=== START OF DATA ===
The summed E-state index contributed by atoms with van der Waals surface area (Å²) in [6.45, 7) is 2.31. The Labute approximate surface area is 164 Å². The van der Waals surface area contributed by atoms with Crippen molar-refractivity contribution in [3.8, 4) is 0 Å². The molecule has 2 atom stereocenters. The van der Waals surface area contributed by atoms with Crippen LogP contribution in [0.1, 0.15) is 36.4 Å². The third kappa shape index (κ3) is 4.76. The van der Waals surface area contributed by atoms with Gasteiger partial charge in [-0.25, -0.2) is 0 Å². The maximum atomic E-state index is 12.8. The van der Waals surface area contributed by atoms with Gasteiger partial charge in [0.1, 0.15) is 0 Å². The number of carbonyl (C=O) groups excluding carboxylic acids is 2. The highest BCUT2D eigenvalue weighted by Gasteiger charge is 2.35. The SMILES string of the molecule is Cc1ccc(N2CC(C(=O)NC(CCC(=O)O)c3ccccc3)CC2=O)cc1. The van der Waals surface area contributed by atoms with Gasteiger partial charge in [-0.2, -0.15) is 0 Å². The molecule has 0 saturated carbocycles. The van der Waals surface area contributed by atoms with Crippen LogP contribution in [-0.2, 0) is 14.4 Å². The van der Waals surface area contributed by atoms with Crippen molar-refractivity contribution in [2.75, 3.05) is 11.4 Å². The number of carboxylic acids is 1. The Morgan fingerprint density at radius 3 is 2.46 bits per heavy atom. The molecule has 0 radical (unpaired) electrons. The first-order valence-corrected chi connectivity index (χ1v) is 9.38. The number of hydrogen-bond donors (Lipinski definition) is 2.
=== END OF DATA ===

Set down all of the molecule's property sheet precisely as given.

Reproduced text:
The summed E-state index contributed by atoms with van der Waals surface area (Å²) in [6.45, 7) is 2.31. The Labute approximate surface area is 164 Å². The van der Waals surface area contributed by atoms with Crippen molar-refractivity contribution in [3.8, 4) is 0 Å². The molecule has 2 atom stereocenters. The van der Waals surface area contributed by atoms with Crippen LogP contribution in [0.1, 0.15) is 36.4 Å². The third kappa shape index (κ3) is 4.76. The van der Waals surface area contributed by atoms with Gasteiger partial charge in [-0.25, -0.2) is 0 Å². The maximum atomic E-state index is 12.8. The van der Waals surface area contributed by atoms with Gasteiger partial charge in [0.1, 0.15) is 0 Å². The number of carbonyl (C=O) groups excluding carboxylic acids is 2. The highest BCUT2D eigenvalue weighted by Gasteiger charge is 2.35. The SMILES string of the molecule is Cc1ccc(N2CC(C(=O)NC(CCC(=O)O)c3ccccc3)CC2=O)cc1. The van der Waals surface area contributed by atoms with Gasteiger partial charge in [-0.2, -0.15) is 0 Å². The molecule has 0 saturated carbocycles. The van der Waals surface area contributed by atoms with Crippen LogP contribution in [-0.2, 0) is 14.4 Å². The van der Waals surface area contributed by atoms with Crippen molar-refractivity contribution in [2.75, 3.05) is 11.4 Å². The number of carboxylic acids is 1. The Morgan fingerprint density at radius 3 is 2.46 bits per heavy atom. The molecule has 0 radical (unpaired) electrons. The first-order valence-corrected chi connectivity index (χ1v) is 9.38. The number of hydrogen-bond donors (Lipinski definition) is 2.